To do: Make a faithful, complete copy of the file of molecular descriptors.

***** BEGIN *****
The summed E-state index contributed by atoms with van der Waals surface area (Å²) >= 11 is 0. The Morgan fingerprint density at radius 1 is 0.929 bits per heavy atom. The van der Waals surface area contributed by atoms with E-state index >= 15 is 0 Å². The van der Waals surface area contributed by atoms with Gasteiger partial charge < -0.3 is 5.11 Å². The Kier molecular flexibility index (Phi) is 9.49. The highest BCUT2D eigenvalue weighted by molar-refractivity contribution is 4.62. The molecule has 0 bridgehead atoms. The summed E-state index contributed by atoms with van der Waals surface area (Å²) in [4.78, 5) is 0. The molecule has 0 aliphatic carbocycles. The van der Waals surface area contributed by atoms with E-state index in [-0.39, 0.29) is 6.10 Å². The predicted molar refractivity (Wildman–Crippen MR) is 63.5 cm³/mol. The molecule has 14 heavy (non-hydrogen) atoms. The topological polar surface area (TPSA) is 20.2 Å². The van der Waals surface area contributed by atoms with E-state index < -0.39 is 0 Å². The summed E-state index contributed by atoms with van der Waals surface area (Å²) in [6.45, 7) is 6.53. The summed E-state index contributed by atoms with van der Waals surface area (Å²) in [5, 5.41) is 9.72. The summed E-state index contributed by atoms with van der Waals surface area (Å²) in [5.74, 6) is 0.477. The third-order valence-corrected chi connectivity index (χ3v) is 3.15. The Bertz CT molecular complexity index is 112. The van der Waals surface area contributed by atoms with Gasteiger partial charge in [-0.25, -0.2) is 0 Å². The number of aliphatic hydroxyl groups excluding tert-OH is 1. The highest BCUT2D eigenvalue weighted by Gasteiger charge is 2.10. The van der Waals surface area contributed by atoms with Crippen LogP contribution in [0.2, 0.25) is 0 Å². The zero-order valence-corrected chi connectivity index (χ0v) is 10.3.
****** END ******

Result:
The summed E-state index contributed by atoms with van der Waals surface area (Å²) >= 11 is 0. The Morgan fingerprint density at radius 1 is 0.929 bits per heavy atom. The van der Waals surface area contributed by atoms with E-state index >= 15 is 0 Å². The van der Waals surface area contributed by atoms with Gasteiger partial charge < -0.3 is 5.11 Å². The Kier molecular flexibility index (Phi) is 9.49. The highest BCUT2D eigenvalue weighted by molar-refractivity contribution is 4.62. The molecule has 0 bridgehead atoms. The summed E-state index contributed by atoms with van der Waals surface area (Å²) in [4.78, 5) is 0. The molecule has 0 aliphatic carbocycles. The van der Waals surface area contributed by atoms with E-state index in [-0.39, 0.29) is 6.10 Å². The predicted molar refractivity (Wildman–Crippen MR) is 63.5 cm³/mol. The molecule has 14 heavy (non-hydrogen) atoms. The topological polar surface area (TPSA) is 20.2 Å². The van der Waals surface area contributed by atoms with E-state index < -0.39 is 0 Å². The summed E-state index contributed by atoms with van der Waals surface area (Å²) in [6.45, 7) is 6.53. The summed E-state index contributed by atoms with van der Waals surface area (Å²) in [5, 5.41) is 9.72. The summed E-state index contributed by atoms with van der Waals surface area (Å²) in [5.74, 6) is 0.477. The third-order valence-corrected chi connectivity index (χ3v) is 3.15. The Bertz CT molecular complexity index is 112. The van der Waals surface area contributed by atoms with Gasteiger partial charge in [-0.25, -0.2) is 0 Å². The number of aliphatic hydroxyl groups excluding tert-OH is 1. The highest BCUT2D eigenvalue weighted by Gasteiger charge is 2.10. The van der Waals surface area contributed by atoms with Crippen LogP contribution in [0.2, 0.25) is 0 Å². The zero-order valence-corrected chi connectivity index (χ0v) is 10.3.